Musings from Maragos

Chris Maragos (Fleming)

One of the best times former Wisconsin safety Chris Maragos experienced at Wisconsin was wrapping up the nonconference schedule and start preparing for Big Ten play. No.7 Wisconsin gets to experience that fun this week. In his weekly segment with Badger Nation, Maragos talks about the nonconference season and the matchup with Nebraska.

MADISON - After two weeks of waiting in limbo, Chris Maragos has found a new NFL home, and it doesn't have to go far.

After being cut from the San Francisco 49ers and not signed to their practice squad, Maragos spent two weeks waiting for an opportunity that finally came after a successful workout with the Seattle Seahawks, getting signed to the team's practice squad.

In the meantime, Maragos got a great opportunity to spent time with the in-laws in Michigan and see his old friends at Soldier Field in Chicago.

In our weekly feature, Maragos talks about his impressions from the nonconference season and previewing the Cornhuskers.

BN: Offensively, Wisconsin has put up 600 yards in back-to-back weeks and since you got to see them for the first time, what are your impressions that stood out from having seen them live for the first time in person, both offensively and defensively?

Maragos: The first thing that jumps up on the offense is there are obviously so balanced. They have a great offensive line, they can run the ball, they can throw the ball with play action and they can spread the ball around. They can pick and chose whatever they want and can give the ball to whoever is hot. You have seen Nick Toon emerge, Jared Abbrederis, the tight ends and the running backs all emerge, so there is firepower everywhere on the offensive side of the ball.

Defensively, I see a lot of guys play hard and willing to play hard for each other in a pretty close knit group. It's fun to watch those guys play. Giving up what they have given up this year is very impressive from a playing standpoint up until this point. Really what they've been able to accomplish this year has been really fun to watch.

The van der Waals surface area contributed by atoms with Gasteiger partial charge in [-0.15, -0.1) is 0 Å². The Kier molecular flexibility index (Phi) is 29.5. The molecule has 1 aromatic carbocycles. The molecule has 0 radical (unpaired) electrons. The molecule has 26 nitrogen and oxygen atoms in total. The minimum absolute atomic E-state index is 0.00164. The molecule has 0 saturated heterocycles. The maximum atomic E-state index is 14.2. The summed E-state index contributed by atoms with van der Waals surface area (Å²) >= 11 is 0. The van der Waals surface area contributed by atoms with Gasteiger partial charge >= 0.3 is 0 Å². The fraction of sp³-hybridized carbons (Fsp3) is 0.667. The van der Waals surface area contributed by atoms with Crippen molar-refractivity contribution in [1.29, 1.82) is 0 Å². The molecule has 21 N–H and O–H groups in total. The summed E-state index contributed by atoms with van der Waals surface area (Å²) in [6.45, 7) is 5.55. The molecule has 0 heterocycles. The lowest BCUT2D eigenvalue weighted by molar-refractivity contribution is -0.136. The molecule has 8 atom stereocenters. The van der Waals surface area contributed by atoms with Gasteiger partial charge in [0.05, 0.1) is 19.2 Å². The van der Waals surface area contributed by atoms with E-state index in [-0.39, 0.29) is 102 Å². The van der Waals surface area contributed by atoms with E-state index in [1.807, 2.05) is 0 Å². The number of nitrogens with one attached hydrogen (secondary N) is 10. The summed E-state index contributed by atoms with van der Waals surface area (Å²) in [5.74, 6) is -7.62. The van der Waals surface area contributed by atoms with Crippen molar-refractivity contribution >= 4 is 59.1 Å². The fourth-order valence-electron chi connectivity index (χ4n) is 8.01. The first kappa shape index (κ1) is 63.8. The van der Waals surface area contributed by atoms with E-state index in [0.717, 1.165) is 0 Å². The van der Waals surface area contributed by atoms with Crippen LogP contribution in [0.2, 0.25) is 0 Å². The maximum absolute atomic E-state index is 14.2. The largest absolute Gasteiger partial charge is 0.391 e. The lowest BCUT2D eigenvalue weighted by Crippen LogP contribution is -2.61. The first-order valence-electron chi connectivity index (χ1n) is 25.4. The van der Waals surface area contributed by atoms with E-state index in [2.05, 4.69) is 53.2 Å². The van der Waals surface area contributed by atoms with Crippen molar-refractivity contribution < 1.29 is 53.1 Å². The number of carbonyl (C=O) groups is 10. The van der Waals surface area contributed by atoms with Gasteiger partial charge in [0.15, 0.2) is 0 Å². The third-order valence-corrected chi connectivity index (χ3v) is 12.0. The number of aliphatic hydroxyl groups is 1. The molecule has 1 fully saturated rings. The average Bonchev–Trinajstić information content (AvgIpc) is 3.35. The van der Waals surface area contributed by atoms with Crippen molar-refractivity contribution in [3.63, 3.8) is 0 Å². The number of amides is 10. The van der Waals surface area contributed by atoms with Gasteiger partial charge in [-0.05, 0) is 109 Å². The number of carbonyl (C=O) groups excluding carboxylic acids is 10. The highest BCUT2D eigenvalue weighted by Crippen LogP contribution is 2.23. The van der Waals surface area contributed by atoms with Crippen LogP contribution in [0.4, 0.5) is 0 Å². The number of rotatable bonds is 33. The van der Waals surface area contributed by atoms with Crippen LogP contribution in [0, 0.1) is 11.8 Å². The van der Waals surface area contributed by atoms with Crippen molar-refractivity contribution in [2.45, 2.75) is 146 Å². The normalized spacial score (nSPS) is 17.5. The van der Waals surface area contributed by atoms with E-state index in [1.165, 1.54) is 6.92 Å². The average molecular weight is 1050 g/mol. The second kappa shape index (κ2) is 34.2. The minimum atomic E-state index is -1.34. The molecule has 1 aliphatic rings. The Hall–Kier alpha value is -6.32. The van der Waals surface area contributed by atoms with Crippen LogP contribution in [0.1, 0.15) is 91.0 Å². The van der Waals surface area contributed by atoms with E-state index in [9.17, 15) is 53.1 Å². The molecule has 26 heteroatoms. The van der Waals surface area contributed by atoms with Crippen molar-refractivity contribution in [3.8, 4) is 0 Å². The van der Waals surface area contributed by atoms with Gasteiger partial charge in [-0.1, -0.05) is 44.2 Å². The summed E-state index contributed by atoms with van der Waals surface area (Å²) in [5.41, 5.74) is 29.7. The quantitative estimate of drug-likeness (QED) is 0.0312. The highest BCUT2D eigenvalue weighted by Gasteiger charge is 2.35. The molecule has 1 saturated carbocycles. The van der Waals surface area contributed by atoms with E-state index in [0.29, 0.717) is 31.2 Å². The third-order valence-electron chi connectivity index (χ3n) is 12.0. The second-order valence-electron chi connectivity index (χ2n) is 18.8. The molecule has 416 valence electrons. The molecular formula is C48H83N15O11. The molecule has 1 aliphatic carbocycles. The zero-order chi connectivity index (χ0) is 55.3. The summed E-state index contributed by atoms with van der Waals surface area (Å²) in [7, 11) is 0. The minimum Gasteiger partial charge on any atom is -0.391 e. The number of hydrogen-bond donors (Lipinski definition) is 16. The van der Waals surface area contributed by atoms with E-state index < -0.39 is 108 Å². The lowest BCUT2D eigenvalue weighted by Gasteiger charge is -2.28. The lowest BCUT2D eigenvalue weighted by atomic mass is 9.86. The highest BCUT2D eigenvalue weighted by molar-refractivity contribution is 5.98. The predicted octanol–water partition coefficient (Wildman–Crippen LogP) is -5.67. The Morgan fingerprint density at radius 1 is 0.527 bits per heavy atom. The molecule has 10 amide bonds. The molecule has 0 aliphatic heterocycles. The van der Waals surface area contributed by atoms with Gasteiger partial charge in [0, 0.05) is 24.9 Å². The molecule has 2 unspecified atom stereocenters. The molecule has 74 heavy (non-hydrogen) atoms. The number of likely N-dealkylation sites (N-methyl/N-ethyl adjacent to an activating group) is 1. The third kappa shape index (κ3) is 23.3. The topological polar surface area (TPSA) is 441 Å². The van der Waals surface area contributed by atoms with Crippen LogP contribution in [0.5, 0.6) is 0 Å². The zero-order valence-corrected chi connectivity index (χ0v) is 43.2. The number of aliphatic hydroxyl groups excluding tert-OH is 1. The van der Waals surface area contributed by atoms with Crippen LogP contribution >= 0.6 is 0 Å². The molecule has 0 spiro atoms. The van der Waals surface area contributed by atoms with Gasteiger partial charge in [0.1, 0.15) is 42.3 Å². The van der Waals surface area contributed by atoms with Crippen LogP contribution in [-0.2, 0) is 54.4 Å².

BN: When you watch them, who has made the most strides from week one to week two on both sides of the ball, especially after seeing them in person?

Maragos: On offense, obviously guys get a lot of attention like Jacob Pedersen. From where he was when I first came in to what he is doing now … when you watch him play, he looks so comfortable and looks so under control and confident with where he needs to be and what he needs to do. The way he catches the ball and the way his body language is, you can really see him settle into that role, and it's really fun to watch that happen.

Defensively, Shelton Johnson from where he was when he came in, being a young guy trying to figure it all out. He's a guy that knew he can run real well and wasn't afraid to hit you. To see him put everything together now and just make the strides he has and become a key component on the team has been very fun to watch.

BN: The safeties on Wisconsin's roster haven't made a lot of big plays other than Johnson's interception in the first quarter last week, but they haven't done a lot of things that would go under the negative category either. When you watch them, how is your assessment to how they have played through four games?

Maragos: I think they have done a pretty good job. A lot of times, you expect the safeties to be these ball hawks but in a lot of games, there aren't a lot of opportunities based on the calls and coverages you are running vs. different routes. The quarterback puts some throws in certain situations that you can make some plays on, but not many. My philosophy on the safeties is that teams aren't scoring points and racing up huge yardages, there is really nothing to be worried about. They are in a quarantine mode, waiting for those plays to come your way and getting ready to make those. It's a good thing to not be hearing a lot from your safeties if your defense isn't struggling.

BN: Game one against UNLV to game four against South Dakota, what position has made the positive strides and why?